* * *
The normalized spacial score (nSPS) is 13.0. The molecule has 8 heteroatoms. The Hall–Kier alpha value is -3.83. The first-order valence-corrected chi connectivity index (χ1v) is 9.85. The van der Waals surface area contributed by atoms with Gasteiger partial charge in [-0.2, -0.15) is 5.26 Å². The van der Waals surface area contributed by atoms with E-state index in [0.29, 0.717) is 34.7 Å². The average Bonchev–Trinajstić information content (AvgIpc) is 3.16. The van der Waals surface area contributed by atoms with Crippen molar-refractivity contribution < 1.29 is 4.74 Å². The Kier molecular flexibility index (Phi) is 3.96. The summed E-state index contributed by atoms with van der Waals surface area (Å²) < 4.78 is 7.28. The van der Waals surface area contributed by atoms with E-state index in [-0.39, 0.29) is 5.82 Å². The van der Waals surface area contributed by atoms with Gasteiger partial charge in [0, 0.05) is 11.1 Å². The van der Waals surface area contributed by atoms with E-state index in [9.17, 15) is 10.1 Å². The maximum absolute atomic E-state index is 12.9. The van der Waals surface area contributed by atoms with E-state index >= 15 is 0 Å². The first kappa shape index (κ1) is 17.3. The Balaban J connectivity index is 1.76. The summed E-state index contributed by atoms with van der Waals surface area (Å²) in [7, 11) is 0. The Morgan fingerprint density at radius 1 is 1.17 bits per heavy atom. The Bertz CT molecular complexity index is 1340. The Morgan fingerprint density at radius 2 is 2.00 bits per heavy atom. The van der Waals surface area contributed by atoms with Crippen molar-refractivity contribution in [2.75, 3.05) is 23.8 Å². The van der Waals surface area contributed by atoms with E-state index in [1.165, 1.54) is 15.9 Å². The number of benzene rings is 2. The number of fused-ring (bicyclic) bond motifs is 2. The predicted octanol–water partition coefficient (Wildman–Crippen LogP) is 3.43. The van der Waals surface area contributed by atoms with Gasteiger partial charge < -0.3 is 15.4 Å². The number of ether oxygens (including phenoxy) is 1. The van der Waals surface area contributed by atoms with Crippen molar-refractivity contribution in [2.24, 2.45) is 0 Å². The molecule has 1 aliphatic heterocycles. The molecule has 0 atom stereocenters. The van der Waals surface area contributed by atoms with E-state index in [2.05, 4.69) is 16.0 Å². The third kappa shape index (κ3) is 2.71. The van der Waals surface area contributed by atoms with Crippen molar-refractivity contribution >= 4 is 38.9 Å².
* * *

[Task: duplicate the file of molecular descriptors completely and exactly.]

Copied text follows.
The normalized spacial score (nSPS) is 13.0. The molecule has 8 heteroatoms. The Hall–Kier alpha value is -3.83. The first-order valence-corrected chi connectivity index (χ1v) is 9.85. The van der Waals surface area contributed by atoms with Gasteiger partial charge in [-0.2, -0.15) is 5.26 Å². The van der Waals surface area contributed by atoms with E-state index in [0.29, 0.717) is 34.7 Å². The average Bonchev–Trinajstić information content (AvgIpc) is 3.16. The van der Waals surface area contributed by atoms with Crippen molar-refractivity contribution < 1.29 is 4.74 Å². The Kier molecular flexibility index (Phi) is 3.96. The summed E-state index contributed by atoms with van der Waals surface area (Å²) < 4.78 is 7.28. The van der Waals surface area contributed by atoms with E-state index in [-0.39, 0.29) is 5.82 Å². The van der Waals surface area contributed by atoms with Gasteiger partial charge in [0, 0.05) is 11.1 Å². The van der Waals surface area contributed by atoms with E-state index in [9.17, 15) is 10.1 Å². The maximum absolute atomic E-state index is 12.9. The van der Waals surface area contributed by atoms with E-state index >= 15 is 0 Å². The first kappa shape index (κ1) is 17.3. The Balaban J connectivity index is 1.76. The summed E-state index contributed by atoms with van der Waals surface area (Å²) in [7, 11) is 0. The Morgan fingerprint density at radius 1 is 1.17 bits per heavy atom. The Bertz CT molecular complexity index is 1340. The Morgan fingerprint density at radius 2 is 2.00 bits per heavy atom. The van der Waals surface area contributed by atoms with Crippen molar-refractivity contribution in [2.75, 3.05) is 23.8 Å². The van der Waals surface area contributed by atoms with E-state index in [1.165, 1.54) is 15.9 Å². The number of benzene rings is 2. The number of fused-ring (bicyclic) bond motifs is 2. The predicted octanol–water partition coefficient (Wildman–Crippen LogP) is 3.43. The van der Waals surface area contributed by atoms with Gasteiger partial charge < -0.3 is 15.4 Å². The number of ether oxygens (including phenoxy) is 1. The van der Waals surface area contributed by atoms with Crippen molar-refractivity contribution in [2.24, 2.45) is 0 Å². The molecule has 1 aliphatic heterocycles. The molecule has 0 atom stereocenters. The van der Waals surface area contributed by atoms with E-state index in [2.05, 4.69) is 16.0 Å². The third kappa shape index (κ3) is 2.71. The van der Waals surface area contributed by atoms with Crippen molar-refractivity contribution >= 4 is 38.9 Å².